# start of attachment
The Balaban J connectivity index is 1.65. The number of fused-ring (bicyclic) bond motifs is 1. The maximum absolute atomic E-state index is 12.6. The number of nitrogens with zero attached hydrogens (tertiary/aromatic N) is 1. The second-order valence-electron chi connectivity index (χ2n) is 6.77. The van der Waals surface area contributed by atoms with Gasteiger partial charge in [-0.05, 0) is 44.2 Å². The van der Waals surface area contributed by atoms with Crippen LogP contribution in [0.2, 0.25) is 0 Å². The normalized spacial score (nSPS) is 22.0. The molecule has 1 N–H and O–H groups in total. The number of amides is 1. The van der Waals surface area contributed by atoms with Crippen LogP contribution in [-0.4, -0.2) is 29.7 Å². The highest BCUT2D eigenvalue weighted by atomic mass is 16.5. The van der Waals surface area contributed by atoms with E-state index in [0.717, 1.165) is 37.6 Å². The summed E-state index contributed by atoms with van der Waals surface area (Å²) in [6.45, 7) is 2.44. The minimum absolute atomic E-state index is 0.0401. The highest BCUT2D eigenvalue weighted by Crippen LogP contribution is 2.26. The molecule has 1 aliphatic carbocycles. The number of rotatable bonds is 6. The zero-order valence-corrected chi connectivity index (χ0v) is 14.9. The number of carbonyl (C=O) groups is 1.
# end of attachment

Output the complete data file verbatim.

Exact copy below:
The Balaban J connectivity index is 1.65. The number of fused-ring (bicyclic) bond motifs is 1. The maximum absolute atomic E-state index is 12.6. The number of nitrogens with zero attached hydrogens (tertiary/aromatic N) is 1. The second-order valence-electron chi connectivity index (χ2n) is 6.77. The van der Waals surface area contributed by atoms with Gasteiger partial charge in [-0.05, 0) is 44.2 Å². The van der Waals surface area contributed by atoms with Crippen LogP contribution in [0.2, 0.25) is 0 Å². The normalized spacial score (nSPS) is 22.0. The molecule has 1 N–H and O–H groups in total. The number of amides is 1. The van der Waals surface area contributed by atoms with Crippen LogP contribution in [-0.4, -0.2) is 29.7 Å². The highest BCUT2D eigenvalue weighted by atomic mass is 16.5. The van der Waals surface area contributed by atoms with E-state index in [0.717, 1.165) is 37.6 Å². The summed E-state index contributed by atoms with van der Waals surface area (Å²) in [6.45, 7) is 2.44. The minimum absolute atomic E-state index is 0.0401. The highest BCUT2D eigenvalue weighted by Crippen LogP contribution is 2.26. The molecule has 1 aliphatic carbocycles. The number of rotatable bonds is 6. The zero-order valence-corrected chi connectivity index (χ0v) is 14.9. The number of carbonyl (C=O) groups is 1.